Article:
Ghost Signs of Inglewood

There is something so mysterious and romantic about the weather-worn signs that still exist amongst the heritage buildings in Inglewood; peeking behind new developments you’ll catch a glimpse of long-forgotten businesses advertised on historic brick walls from a time long before billboards and digital marketing came into play. Ghost signs, the apt descriptor for old hand-painted advertisements preserved through time can be seen throughout Calgary’s downtown, and particularly in Inglewood, Calgary’s oldest community.

“Inglewood has a relatively undisturbed heritage streetscape so it's only natural that it would have a generous helping of "ghost signs"

Local history enthusiast, Alan Zakrison (follow him on Twitter for fascinating stories about our city) has become a passionate expert on the ghost signs that have managed to survive a century or more of snow, chinook winds and re-development.

Alan notes that Inglewood has a relatively undisturbed heritage streetscape so it's only natural that it would have a generous helping of "ghost signs". “Ghost signs can still be seen for any number of reasons: the use of oil-based lead paint and a sign's lack of exposure to sunlight, to name a few,” says Alan. “Both of these, however, are dependent on the survival of the old "signed" building in the first place.”

Inglewood- Blow Block 9th Ave SE- ghost signs- The Boys and Yogi Bear (2).JPG

One such notable building is The Blow Block at 1312 9th Ave SE where one of Inglewood’s most recognizable landmark ghost sign resides: “Let's look at "The Boys" sign on the west side of the building. The "boys" in this case were Fred Thompson and Harry Flumerfelt, whose men's apparel business had its roots in Inglewood,” Alan explains. “Not long after, the shop left Inglewood and moved downtown, where it was still thriving in the early 50's shortly before the original principals retired. What's particularly appealing about this old sign is the fact that we actually have an old picture of it to contrast with its present appearance. 

Alan adds, “In the early 1960's, the Calgary Zoo decided to capitalize on the widespread popularity of Yogi Bear, a Hanna-Barbera creation. What makes this 60 year old sign so unusual is that it's still fulfilling its original purpose- telling travellers how to get to the Zoo. For that reason alone, it's not a ghost sign. But there would nevertheless be a hue and cry should anyone attempt to cover it!” 

The Blow Block with Boys sign- PAA image posted by MB on FB.jpg

While the ghost signs have managed to survive the elements all of these decades, there has been a few that have seen restoration in recent years, thanks to building owners that are dedicated to preserving Calgary’s past. “I have no real objection to restoring old signs, providing they're no longer legible. In fact, "The Boys" sign might be an ideal candidate for an undertaking like this, since the old image would be a wonderful aid that's not usually available for such work,” says Alan.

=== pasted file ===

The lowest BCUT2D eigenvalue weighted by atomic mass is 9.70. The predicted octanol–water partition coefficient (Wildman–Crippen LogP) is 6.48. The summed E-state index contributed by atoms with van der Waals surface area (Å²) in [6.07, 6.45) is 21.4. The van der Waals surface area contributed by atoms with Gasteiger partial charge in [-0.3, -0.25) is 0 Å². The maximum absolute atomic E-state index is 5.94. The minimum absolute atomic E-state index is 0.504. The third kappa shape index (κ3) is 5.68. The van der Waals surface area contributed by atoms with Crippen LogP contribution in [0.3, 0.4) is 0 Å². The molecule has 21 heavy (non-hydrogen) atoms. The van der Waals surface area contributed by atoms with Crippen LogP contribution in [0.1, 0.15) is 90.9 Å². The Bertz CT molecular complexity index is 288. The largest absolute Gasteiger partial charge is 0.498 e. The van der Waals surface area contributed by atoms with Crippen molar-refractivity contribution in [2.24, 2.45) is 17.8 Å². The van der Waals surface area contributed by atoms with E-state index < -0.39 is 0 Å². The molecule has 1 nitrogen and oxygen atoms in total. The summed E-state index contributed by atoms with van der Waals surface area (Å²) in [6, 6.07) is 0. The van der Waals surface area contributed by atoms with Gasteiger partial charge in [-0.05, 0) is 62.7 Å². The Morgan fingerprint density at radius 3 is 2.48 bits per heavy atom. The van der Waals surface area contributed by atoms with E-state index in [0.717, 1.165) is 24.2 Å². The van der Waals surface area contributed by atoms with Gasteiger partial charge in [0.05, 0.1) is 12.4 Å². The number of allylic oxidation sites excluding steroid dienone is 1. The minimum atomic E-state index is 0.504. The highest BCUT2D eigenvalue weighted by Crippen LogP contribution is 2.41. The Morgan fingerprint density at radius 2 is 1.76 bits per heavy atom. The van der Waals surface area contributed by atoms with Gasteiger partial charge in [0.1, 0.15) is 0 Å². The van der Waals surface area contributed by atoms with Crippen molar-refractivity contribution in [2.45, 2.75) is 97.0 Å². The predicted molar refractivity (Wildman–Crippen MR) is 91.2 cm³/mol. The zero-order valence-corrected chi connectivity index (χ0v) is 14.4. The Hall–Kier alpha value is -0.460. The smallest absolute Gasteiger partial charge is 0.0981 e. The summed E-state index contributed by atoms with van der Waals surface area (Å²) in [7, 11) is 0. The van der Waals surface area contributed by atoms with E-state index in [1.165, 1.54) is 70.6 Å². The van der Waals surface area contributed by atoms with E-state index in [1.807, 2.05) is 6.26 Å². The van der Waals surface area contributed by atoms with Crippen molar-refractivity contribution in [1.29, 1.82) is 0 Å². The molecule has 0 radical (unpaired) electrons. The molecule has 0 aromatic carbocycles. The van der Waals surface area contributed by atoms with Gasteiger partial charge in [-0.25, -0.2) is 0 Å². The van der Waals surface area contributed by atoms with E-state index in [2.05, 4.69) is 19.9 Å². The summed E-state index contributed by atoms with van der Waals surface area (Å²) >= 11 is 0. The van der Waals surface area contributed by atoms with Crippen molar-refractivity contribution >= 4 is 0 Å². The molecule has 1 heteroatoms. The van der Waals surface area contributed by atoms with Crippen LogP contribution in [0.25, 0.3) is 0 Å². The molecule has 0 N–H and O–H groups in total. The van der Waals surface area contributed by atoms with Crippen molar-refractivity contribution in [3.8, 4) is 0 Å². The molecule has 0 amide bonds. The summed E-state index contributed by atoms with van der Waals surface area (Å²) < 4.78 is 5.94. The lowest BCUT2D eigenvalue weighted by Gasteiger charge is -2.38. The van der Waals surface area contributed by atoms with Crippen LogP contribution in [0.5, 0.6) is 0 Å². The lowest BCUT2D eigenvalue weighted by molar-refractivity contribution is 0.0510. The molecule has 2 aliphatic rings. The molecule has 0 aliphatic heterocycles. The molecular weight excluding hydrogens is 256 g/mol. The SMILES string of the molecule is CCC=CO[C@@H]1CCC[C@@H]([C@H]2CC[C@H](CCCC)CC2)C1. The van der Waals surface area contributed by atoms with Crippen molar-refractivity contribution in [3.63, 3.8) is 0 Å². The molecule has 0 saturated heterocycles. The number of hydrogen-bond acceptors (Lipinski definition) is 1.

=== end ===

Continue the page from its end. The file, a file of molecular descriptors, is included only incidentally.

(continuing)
One of the most fascinating elements of the ghost signs is how much they tell us about Calgary’s past. Ghost signs tell us stories about businesses once found in a community.

Bike- Rudge Bicycle ad 2.jpg


“They can reflect the popular interests of a bygone era: for instance, the fact that so many of the ghost signs found elsewhere in Calgary are tobacco advertisements is particularly telling,” shares Alan. “For these reasons, saving the old signs- wherever possible- is a very good thing. Inglewood has a few old painted signs that have in recent years been covered by billboards. I can't necessarily object to this since the sign underneath is thereby being preserved for a future generation's enjoyment!” 

We all walk past these signs all of the time without hardly noticing them - but they are truly such an important part of Inglewood’s past. While Alan admits it is hard to pick a favourite ghost sign because each one has its own fascinating story to relate or be uncovered, he said that the ‘Rudge Bicycle’ sign is high on his list: “It can be seen as you're driving west on 9th Ave, a bit before you come to Fair's Fair,” says Alan.

“This sign dates back to the 50s when Fred Deeley Cycles were in business there; partially obscured is an even older sign for Picardy Candy/Bakery, which company once owned the building earlier on. The vacant lot to the east of the building containing the Rudge sign was in recent years a home for Farmer Jones Used Carz. Should the lot ever be developed to any extent, the sign is at risk of being covered.” 

Next time you are walking down the avenue make sure to stop, look up and take note of these fading relics of Inglewood’s bustling past.









ryan beale